Then and Now

Spokane and Inland Empire Railroad

Trains combined with power from hydroelectric dams on the Spokane River became the first urban public transportation system in early Spokane.


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Image One Photo Archive The Spokesman-Review Image Two Jesse Tinsley The Spokesman-Review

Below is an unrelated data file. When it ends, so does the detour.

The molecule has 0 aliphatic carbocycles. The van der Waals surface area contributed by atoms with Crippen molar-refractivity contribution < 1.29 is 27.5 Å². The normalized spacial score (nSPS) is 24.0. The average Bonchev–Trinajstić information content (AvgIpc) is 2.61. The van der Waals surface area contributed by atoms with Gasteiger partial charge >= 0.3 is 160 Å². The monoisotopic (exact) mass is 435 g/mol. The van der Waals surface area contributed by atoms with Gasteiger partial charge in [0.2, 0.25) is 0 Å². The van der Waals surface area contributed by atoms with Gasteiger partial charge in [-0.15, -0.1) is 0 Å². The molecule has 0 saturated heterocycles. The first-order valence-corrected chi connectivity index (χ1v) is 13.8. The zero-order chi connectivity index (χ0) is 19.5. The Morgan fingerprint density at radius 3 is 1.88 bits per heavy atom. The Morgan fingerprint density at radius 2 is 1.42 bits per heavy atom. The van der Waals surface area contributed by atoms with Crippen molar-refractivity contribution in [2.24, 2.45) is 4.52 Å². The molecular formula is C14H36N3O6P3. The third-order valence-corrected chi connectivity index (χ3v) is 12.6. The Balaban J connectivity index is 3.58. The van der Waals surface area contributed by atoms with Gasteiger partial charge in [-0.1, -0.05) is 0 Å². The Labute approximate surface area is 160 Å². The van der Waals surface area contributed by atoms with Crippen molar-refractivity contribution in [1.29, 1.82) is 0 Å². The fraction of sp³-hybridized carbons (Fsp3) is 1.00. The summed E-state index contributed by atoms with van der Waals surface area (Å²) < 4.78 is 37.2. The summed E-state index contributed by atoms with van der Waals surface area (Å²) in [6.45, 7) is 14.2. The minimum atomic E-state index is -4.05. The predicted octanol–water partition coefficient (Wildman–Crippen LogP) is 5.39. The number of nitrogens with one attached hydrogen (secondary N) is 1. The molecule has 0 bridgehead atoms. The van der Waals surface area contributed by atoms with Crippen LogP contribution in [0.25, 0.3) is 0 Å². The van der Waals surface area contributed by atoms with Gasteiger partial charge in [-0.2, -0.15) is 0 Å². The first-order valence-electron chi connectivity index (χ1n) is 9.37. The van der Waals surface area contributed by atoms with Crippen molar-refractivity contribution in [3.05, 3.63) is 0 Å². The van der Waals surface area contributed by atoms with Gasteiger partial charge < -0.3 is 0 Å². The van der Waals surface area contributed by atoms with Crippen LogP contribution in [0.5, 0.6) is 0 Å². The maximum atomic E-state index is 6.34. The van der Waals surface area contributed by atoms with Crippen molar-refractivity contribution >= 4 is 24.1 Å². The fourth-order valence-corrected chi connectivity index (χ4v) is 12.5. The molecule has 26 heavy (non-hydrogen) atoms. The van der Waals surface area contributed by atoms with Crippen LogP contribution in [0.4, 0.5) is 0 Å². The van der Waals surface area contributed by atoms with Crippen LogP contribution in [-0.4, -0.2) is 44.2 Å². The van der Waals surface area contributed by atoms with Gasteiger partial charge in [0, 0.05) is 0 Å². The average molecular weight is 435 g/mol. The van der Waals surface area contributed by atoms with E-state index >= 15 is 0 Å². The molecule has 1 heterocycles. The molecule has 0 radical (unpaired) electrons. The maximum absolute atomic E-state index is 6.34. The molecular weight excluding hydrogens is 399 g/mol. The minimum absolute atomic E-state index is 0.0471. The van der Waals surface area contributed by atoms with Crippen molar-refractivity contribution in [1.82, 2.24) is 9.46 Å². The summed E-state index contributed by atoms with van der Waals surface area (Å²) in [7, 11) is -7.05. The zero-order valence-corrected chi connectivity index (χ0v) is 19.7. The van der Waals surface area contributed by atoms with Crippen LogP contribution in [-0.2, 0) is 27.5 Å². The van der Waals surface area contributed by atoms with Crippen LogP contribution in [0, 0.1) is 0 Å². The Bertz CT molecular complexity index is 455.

Trains combined with power from hydroelectric dams on the Spokane River became the first urban public transportation system in early Spokane. The Spokane and Montrose Street Railway, which operated the first electrified streetcar system, was taken over by a business group headed by Jay. P. Graves in 1902 and renamed the Spokane Traction Company. Graves and timber businessman Frederick Blackwell of Coeur d’Alene extended electric train service to Lake Coeur d’Alene in 1903 under the name Spokane and Inland Empire Railroad. Other interurban trains were added with the goal of opening land to development along the routes. James Hill, the driving force behind the Great Northern Railway, bought the intercity train system in 1909. The S.I.E.R.R. was folding into the Great Northern in 1929, but continued to operate its interurban lines, to Colfax, Moscow and Coeur d’Alene, until the early 1940s. Spokane Traction Company discontinued its streetcars in 1936, converting its fleet to buses, which were more flexible and economical. Most of the S.I.E.R.R. system was scrapped in the 1970s and early 1980s.


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